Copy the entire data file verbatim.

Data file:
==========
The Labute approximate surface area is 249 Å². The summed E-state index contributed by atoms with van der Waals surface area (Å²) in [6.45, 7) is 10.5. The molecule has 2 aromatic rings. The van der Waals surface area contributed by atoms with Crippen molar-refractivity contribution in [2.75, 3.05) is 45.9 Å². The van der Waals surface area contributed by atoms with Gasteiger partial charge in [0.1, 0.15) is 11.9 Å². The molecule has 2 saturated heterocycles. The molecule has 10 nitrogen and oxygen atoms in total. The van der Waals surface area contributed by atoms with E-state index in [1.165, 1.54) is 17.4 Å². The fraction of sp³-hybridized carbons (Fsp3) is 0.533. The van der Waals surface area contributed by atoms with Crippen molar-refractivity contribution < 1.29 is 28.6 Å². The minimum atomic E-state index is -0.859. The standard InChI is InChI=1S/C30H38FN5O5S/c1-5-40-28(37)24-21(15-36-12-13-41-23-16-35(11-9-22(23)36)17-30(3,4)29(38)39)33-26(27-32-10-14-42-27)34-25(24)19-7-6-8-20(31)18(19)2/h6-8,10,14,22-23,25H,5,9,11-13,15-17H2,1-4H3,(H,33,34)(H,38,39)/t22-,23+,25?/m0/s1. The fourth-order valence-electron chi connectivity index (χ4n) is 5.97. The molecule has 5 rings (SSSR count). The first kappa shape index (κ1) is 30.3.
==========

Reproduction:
The Labute approximate surface area is 249 Å². The summed E-state index contributed by atoms with van der Waals surface area (Å²) in [6.45, 7) is 10.5. The molecule has 2 aromatic rings. The van der Waals surface area contributed by atoms with Crippen molar-refractivity contribution in [2.75, 3.05) is 45.9 Å². The van der Waals surface area contributed by atoms with Gasteiger partial charge in [0.1, 0.15) is 11.9 Å². The molecule has 2 saturated heterocycles. The molecule has 10 nitrogen and oxygen atoms in total. The van der Waals surface area contributed by atoms with E-state index in [1.165, 1.54) is 17.4 Å². The fraction of sp³-hybridized carbons (Fsp3) is 0.533. The van der Waals surface area contributed by atoms with Crippen molar-refractivity contribution < 1.29 is 28.6 Å². The minimum atomic E-state index is -0.859. The standard InChI is InChI=1S/C30H38FN5O5S/c1-5-40-28(37)24-21(15-36-12-13-41-23-16-35(11-9-22(23)36)17-30(3,4)29(38)39)33-26(27-32-10-14-42-27)34-25(24)19-7-6-8-20(31)18(19)2/h6-8,10,14,22-23,25H,5,9,11-13,15-17H2,1-4H3,(H,33,34)(H,38,39)/t22-,23+,25?/m0/s1. The fourth-order valence-electron chi connectivity index (χ4n) is 5.97. The molecule has 5 rings (SSSR count). The first kappa shape index (κ1) is 30.3.